Everett realized after a few years cycling that her whole relationship with her bike, her city and herself had shifted in profound ways. She found she was interacting differently with her neighbors because she was moving more slowly and openly in the world.

    She began to trust her legs and her body to get her to where she needed to go. And she was finally able to see more of her city once she was able to slow down.

    “Whether on a subway line or in a car, you’re enclosed in some sort of way,” Everett said. “And the trip just becomes the way to get in between two places, but on a bicycle, the ride is part of the journey.”

    And that journey has led her to meet fellow cyclists along the same path, many of whom come from all walks of life and are connected through cycling.

    “And so you start to see the same people every day at the same intersections, and I feel like we got to know one another a little bit,” Everett said.

    She also advocates for cyclists to visit different areas of their community in order to become better neighbors. She said this act of “border crossing” allows people to fully commit to loving their neighbor regardless of where that neighbor lives.

    While Everett finds joy in communing with her fellow cyclists, there are times when tragedy occurs. According to the National Highway Traffic Safety Administration, nearly 730 bicyclists were killed and accounted for 2 percent of all crash-related injuries in 2014.

    For Everett, she is constantly aware of the danger surrounding bicyclists when they travel.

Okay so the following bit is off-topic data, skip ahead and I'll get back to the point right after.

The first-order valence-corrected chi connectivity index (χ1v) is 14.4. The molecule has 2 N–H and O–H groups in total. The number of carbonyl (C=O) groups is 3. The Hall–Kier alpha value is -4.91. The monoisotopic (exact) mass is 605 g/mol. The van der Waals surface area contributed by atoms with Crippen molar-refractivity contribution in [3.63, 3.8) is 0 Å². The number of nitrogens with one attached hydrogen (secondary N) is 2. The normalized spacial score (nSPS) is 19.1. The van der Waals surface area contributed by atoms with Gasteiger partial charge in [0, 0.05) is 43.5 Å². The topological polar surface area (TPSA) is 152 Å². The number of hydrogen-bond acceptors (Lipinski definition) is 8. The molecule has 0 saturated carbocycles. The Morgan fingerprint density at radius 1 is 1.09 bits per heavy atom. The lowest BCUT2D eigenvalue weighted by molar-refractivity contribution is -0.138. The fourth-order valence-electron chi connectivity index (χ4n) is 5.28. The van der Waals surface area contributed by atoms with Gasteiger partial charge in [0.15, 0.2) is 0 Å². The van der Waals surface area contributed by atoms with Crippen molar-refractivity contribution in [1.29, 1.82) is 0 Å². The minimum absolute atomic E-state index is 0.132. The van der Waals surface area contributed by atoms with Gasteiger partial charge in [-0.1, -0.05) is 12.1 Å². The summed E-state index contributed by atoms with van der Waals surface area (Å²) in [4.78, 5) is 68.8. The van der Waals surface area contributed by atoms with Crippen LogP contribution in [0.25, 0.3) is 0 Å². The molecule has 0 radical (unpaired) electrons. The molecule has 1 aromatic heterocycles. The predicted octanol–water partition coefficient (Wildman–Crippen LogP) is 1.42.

“When a cyclist is killed, there’s a tradition in the cycling community of installing a ‘Ghost Bike,’ a white bicycle placed at the scene of the crash,” she said. “So that the person who has died might be made visible because cyclists really have an embodied sense of their vulnerability as transit users.”

    Everett said while the cycling community meets during sad times, they also meet during happier occasions, such as the annual “Blessing of the Bikes,” which she helps lead in Boston.

    Overall, Everett said all commuters, regardless of their mode of transit, should learn to slow down and be aware of their fellow travelers.

    “I really hope that pedestrians, cyclists and drivers remember that we’re all just humans trying to make it home alive,” Everett said.

    Despite the potential dangers on the road, Everett still advocates for the numerous physical and spiritual benefits of cycling. And for those who are still a little nervous, she recommends starting with short trips to get a feel for it, and making sure that your bike is in working order and that you always use a helmet.

    “Notice the people in the world around you,” Everett she said. “Find the strength in your own legs and the wind in your face. I hope you have a joyful time on your bike.”

Episode Credits

  • Rob Ferrett Host
  • Veronica Rueckert Host
  • Haleema Shah Producer
  • Veronica Rueckert Producer
  • Chris Malina Producer
  • Jason Stein Guest
  • Erik Flesch Guest
  • Laura Everett Guest